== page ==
As he walked through the land Lafoe logs, forester David Senio explained that these forests used to be farmland.
“A forest is a dynamic thing,” he said. “What we’re doing is we’re manipulating this forest to help create conditions to become more like forest than old farmland.”
Forester David Senio, standing in front of a pile of balsam fir logs, said responsible management of forests can make them healthier in the long run.
With climate change, winters in Vermont are becoming shorter and more unpredictable, and cutting down trees, which store carbon, can add to the climate impact. But Senio argues there is also a climate-positive effect of logging: Responsible management of forests like this can make them healthier in the long run. However, warming winters limit how often loggers can do that work.
“How do you make more productive days in a year? You don’t,” he said.
All of Vermont’s $1.4 billion forest products industry is affected by the changing climate, he said, not just loggers but also sawmill operators.
Workers at Goodridge Lumber in Albany, Vermont, operate the company’s sawmill. Goodridge’s storage logs are running low, due to warm temperatures that have limited the timber harvest.
In Albany, Vermont, workers at Goodridge Lumber fed white cedar logs along a rotating saw blade and cut them into posts and planks. This mill naturally relies on woodcutters for wood. But because loggers haven’t been able to harvest as much this year, owner Colleen Goodridge said her sawmill’s supply of fresh logs is running low.
“This year we don’t have that extra stock that we had last year. So we hope that, you know, we have a strong next few weeks,” she said.
Sales are good right now, Goodridge said, but it’s not clear how long that will last. She is thinking of ways to diversify her business, such as finding markets for lower-quality wood. Still, she tries to be optimistic about the rest of the season.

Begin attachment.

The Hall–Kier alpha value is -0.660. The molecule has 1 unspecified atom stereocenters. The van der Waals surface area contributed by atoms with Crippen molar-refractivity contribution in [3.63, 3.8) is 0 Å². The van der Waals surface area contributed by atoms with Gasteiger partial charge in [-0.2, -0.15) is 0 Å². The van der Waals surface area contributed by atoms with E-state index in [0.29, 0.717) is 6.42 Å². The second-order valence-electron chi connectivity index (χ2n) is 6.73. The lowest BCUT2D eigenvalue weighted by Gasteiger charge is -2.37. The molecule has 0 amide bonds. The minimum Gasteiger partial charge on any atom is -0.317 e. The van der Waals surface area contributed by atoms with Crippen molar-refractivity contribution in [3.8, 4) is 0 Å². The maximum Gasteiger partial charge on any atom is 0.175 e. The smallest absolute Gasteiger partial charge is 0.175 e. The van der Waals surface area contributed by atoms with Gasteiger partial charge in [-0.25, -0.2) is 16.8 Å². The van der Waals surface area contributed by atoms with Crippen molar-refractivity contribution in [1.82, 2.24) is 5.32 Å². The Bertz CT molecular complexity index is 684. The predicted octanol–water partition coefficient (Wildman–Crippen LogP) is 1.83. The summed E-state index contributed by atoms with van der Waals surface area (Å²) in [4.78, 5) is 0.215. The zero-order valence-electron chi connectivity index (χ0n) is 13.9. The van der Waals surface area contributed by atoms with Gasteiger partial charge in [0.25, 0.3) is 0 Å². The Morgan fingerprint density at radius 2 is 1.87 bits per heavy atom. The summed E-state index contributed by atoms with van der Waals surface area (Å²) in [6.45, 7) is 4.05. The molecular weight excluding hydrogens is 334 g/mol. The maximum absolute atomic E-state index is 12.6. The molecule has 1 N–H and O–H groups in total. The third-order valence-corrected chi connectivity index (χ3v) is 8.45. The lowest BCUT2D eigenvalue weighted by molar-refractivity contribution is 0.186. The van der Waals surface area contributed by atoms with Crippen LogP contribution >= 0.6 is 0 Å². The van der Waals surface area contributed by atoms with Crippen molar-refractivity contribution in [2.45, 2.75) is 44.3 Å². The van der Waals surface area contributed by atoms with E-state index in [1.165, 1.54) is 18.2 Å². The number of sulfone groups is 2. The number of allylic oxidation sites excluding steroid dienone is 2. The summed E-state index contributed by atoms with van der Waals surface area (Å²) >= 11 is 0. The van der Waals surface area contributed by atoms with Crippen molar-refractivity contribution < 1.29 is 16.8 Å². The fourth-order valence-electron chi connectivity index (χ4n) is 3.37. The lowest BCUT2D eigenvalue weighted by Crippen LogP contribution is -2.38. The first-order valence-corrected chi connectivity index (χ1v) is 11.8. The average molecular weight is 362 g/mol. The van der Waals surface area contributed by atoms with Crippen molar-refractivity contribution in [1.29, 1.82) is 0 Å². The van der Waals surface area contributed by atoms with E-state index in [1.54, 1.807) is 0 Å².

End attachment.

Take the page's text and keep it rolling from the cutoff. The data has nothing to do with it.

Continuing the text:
“I am hopeful. And you know, we had cold weather in April,” she said. “We’ve had Aprils that went on and on. So we just don’t know.”
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Goodridge has been in the lumber business for 49 years. Her sons are now co-owners. But she worries about the future of this industry in Vermont. She said she would like to see more young people enter the business, but it is not for everyone.
“You have to have a strong mind, body, soul and a business mind, and be willing to put in the time it takes,” she explained. “And for some reason generations have done that.”
Colleen Goodridge, owner of Goodridge Lumber, hopes conditions will improve this winter, allowing loggers to harvest more wood.
However, the next generation will face high costs and the unpredictability of a changing climate.
“One of the many challenges of life, they say, you know, ‘to live is to experience change,'” Goodridge said with a laugh. “I think we live.”